By: Emma Straub
Narrator: Jen Tullock
Penguin Random House Audio/Imprint: Penguin Audio
Genre: Fiction – Family Life
Release Date: May 31, 2016
Audiobook provided by publisher for review. No remuneration was exchanged and all opinions presented herein are my own except as noted.
From the New York Times‒bestselling author of The Vacationers, a smart, highly entertaining novel about a tight-knit group of friends from college— and what it means to finally grow up, well after adulthood has set in. Friends and former college bandmates Elizabeth and Andrew and Zoe have watched one another marry, buy real estate, and start businesses and families, all while trying to hold on to the identities of their youth. But nothing ages them like having to suddenly pass the torch (of sexuality, independence, and the ineffable alchemy of cool) to their own offspring.
Back in the band’s heyday, Elizabeth put on a snarl over her Midwestern smile, Andrew let his unwashed hair grow past his chin, and Zoe was the lesbian all the straight women wanted to sleep with. Now nearing fifty, they all live within shouting distance in the same neighborhood deep in gentrified Brooklyn, and the trappings of the adult world seem to have arrived with ease. But the summer that their children reach maturity (and start sleeping together), the fabric of the adult lives suddenly begins to unravel, and the secrets and revelations that are finally let loose—about themselves, and about the famous fourth band member who soared and fell without them—can never be reclaimed.
Straub packs wisdom and insight and humor together in a satisfying book about neighbors and nosiness, ambition and pleasure, the excitement of youth, the shock of middle age, and the fact that our passions—be they food, or friendship, or music—never go away, they just evolve and grow along with us. – See more at: http://www.penguinrandomhouseaudio.com/book/318840/modern-lovers/#sthash.aTom1uhg.dpuf
This is a story about dissatisfaction and self-indulgence in middle age; I guess we call that a “mid-life crisis.” It is also about having a secret. In a sense it is a coming of age story wherein the age is not new-adulthood but middle-agedness (see “mid-life crisis” above). There are new adults who also come of age in the story as well. As the blurb tells us it is truly about becoming adults. Does growing up always mean giving up what was important to us when we were younger?
There are two couples in this book: one lesbian couple and one straight couple. Each couple has a child. Harry the good kid, from the hetero-parental family, is stifled by his goodness until his innate intelligence shows him he needs to act up a little more. The other kid, Ruby, is the free spirit in the homo-parental* family; her lack of boundaries leads her to some less than safe places. The association in her final summer at home, with the other family, leads her to a place where she can grow up.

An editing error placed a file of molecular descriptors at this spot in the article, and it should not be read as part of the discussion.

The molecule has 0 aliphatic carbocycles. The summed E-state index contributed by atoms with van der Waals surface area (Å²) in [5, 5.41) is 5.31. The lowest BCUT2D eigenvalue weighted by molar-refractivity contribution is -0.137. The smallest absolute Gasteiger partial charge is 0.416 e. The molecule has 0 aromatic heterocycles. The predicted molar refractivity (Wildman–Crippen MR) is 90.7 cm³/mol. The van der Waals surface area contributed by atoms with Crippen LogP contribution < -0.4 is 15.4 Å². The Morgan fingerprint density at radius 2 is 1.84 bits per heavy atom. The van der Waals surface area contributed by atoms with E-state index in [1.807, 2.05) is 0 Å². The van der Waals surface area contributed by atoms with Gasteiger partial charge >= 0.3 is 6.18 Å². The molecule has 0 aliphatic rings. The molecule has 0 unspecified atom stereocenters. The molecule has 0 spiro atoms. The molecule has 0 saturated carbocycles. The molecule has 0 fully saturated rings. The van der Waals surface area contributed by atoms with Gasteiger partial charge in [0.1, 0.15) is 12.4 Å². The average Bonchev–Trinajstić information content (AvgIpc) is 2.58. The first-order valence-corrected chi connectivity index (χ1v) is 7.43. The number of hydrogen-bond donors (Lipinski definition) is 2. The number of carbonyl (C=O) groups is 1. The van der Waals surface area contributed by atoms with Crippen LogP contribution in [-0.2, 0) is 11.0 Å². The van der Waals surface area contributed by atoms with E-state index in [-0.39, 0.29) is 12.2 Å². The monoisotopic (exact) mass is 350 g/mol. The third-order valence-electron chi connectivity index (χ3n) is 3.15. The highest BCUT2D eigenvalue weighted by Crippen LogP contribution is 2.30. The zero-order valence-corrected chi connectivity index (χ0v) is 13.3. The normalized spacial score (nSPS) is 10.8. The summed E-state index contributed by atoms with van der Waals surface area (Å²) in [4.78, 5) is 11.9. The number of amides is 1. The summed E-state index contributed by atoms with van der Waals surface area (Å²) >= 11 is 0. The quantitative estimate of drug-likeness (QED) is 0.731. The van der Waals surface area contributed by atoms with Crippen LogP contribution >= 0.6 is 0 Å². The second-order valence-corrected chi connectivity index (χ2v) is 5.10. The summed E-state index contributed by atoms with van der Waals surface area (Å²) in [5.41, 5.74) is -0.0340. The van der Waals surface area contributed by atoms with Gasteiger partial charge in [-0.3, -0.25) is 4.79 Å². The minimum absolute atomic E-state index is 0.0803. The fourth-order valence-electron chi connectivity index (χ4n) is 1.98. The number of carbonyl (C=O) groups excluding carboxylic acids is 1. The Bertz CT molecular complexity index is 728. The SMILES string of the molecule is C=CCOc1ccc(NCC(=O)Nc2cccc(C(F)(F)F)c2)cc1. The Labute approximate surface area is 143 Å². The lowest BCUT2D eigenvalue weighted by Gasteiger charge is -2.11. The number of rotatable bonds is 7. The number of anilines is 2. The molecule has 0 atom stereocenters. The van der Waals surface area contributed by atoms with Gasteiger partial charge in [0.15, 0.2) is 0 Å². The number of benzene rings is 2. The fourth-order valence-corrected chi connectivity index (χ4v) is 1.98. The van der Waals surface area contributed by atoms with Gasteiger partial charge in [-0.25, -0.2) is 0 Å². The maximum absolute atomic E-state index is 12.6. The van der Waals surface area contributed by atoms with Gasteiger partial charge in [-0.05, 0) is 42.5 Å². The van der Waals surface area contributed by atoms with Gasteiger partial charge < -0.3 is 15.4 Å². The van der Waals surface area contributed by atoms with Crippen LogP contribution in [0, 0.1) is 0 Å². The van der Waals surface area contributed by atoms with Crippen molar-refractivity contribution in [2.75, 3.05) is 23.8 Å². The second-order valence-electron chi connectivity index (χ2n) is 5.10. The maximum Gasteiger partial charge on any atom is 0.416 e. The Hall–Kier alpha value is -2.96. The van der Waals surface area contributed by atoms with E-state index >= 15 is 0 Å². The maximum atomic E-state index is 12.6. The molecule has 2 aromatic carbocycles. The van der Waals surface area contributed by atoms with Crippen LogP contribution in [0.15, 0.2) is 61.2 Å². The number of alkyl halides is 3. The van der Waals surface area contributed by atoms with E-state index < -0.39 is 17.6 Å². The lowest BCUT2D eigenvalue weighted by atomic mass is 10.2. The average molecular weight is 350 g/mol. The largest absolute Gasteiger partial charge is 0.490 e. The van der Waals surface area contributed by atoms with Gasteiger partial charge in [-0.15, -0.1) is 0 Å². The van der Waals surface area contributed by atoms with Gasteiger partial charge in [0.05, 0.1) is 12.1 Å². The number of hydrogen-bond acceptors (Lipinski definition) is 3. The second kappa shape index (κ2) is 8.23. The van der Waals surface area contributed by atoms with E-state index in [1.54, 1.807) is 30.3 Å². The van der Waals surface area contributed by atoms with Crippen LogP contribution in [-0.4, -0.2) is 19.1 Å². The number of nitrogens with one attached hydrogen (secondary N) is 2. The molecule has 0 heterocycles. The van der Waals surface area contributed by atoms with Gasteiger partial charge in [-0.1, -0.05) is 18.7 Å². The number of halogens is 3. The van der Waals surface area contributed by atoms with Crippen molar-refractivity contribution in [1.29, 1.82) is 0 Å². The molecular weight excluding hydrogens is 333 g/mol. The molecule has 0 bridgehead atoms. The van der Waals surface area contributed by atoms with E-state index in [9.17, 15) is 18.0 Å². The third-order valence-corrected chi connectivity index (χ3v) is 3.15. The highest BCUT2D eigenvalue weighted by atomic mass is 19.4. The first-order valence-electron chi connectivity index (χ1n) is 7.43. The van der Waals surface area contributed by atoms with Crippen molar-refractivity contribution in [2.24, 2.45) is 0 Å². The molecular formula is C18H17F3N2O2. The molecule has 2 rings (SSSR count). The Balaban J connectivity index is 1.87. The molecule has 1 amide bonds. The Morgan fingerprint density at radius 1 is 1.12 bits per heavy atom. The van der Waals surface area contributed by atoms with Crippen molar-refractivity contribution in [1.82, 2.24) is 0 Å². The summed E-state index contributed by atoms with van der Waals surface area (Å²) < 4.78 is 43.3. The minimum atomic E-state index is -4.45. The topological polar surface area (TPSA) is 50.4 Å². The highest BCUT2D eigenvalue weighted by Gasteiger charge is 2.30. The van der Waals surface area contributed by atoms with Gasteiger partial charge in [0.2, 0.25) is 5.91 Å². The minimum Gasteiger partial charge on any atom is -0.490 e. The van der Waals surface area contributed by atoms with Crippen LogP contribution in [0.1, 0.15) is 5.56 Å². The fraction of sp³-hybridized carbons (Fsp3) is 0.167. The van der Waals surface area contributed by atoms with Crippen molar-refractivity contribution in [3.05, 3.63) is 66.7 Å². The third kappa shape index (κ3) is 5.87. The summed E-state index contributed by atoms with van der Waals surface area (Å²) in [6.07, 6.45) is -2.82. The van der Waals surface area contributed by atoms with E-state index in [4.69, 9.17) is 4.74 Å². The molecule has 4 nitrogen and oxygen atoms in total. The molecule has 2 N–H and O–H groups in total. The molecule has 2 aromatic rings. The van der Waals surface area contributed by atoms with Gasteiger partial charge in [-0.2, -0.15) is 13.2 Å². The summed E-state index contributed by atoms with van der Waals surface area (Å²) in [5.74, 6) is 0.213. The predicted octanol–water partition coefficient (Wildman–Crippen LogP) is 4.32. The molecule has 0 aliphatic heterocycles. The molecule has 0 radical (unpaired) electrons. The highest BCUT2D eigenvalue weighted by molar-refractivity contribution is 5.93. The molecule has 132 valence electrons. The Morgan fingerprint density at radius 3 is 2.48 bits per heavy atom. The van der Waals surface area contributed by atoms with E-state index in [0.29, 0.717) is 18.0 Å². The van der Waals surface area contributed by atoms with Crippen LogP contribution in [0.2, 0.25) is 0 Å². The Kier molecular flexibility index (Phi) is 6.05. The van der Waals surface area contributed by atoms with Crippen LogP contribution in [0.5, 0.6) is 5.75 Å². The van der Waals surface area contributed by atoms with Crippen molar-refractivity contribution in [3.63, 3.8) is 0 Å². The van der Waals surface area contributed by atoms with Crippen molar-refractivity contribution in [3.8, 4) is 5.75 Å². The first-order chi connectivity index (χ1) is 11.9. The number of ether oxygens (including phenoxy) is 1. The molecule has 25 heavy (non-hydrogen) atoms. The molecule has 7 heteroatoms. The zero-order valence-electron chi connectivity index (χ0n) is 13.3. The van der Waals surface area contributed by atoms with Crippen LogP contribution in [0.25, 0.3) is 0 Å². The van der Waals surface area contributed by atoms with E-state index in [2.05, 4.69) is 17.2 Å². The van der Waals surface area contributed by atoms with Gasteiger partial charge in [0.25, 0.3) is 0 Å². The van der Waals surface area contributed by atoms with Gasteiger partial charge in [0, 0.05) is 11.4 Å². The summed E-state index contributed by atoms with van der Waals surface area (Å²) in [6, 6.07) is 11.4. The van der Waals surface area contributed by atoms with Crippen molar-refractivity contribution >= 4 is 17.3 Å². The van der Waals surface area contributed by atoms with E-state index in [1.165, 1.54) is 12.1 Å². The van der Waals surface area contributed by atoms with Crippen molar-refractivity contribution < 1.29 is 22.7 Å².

The two characters with big secrets are married to each other and their secrets hold them both back and apart from each other. For Andrew, it could be that like many, he grew up disliking his parents motivations and lifestyle. But, in avoiding becoming like them has only succeeded in not becoming anything else. The two characters who grew up with money are the least driven. I think the success, focus and drive of their spouses annoys them both. For Elizabeth her secret is that her love for her best friend, Zoe, may cross into a sexual romantic love that holds her back from true intimacy with her husband.
It was an interesting read, alternating between the characters alone and together. It starts off, though, with a group of women who are meeting for a bookclub, but who then we hardly see again. Really there are six characters in this book.
The characters who I felt were the most emotionally honest were the children who can see how messed up their parents are and who don’t really care about whether their parents are happy – who never even wonder if they are.
The story is told well except for wandering a little, like the lives of the characters. But only Andrew truly has the freedom meander, because of the parents he so dislikes. It is also told in short bits that are perfect for summer listening.
The narrator is great with a cultured voice that can give nuanced performance of the varied characters without distracting from the narrative.
I think the book is a great summer read or listen. I enjoyed the authors take on people closer to my age than we often see; and it defines us as still relevant.
I highly recommend it for focusing on what it means to “come of age” later in life. Instead of just talking about so and so having a “mid-life” crisis it looks more at the why and how of the concept.
*I just made up this word.